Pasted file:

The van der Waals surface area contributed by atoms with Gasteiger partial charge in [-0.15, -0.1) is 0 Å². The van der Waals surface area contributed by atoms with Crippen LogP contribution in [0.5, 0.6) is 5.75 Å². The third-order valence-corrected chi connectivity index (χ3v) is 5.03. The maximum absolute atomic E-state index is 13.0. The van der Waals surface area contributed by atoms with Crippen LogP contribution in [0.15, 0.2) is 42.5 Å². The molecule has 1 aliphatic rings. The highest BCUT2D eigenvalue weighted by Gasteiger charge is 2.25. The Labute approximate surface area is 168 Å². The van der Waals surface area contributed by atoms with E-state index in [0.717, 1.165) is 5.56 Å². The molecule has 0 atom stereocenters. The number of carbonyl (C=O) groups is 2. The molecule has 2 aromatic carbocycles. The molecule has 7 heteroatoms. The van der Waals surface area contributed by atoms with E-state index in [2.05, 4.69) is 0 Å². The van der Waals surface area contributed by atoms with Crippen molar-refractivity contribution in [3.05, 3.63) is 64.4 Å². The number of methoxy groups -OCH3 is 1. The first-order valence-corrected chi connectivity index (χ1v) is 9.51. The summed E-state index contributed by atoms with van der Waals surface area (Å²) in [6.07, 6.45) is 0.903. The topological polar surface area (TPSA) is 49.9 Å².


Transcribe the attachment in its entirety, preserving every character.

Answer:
The van der Waals surface area contributed by atoms with Gasteiger partial charge in [-0.15, -0.1) is 0 Å². The van der Waals surface area contributed by atoms with Crippen LogP contribution in [0.5, 0.6) is 5.75 Å². The third-order valence-corrected chi connectivity index (χ3v) is 5.03. The maximum absolute atomic E-state index is 13.0. The van der Waals surface area contributed by atoms with Crippen LogP contribution in [0.15, 0.2) is 42.5 Å². The molecule has 1 aliphatic rings. The highest BCUT2D eigenvalue weighted by Gasteiger charge is 2.25. The Labute approximate surface area is 168 Å². The van der Waals surface area contributed by atoms with E-state index in [0.717, 1.165) is 5.56 Å². The molecule has 0 atom stereocenters. The number of carbonyl (C=O) groups is 2. The molecule has 2 aromatic carbocycles. The molecule has 7 heteroatoms. The van der Waals surface area contributed by atoms with E-state index in [2.05, 4.69) is 0 Å². The van der Waals surface area contributed by atoms with Crippen molar-refractivity contribution in [3.05, 3.63) is 64.4 Å². The number of methoxy groups -OCH3 is 1. The first-order valence-corrected chi connectivity index (χ1v) is 9.51. The summed E-state index contributed by atoms with van der Waals surface area (Å²) in [6.07, 6.45) is 0.903. The topological polar surface area (TPSA) is 49.9 Å².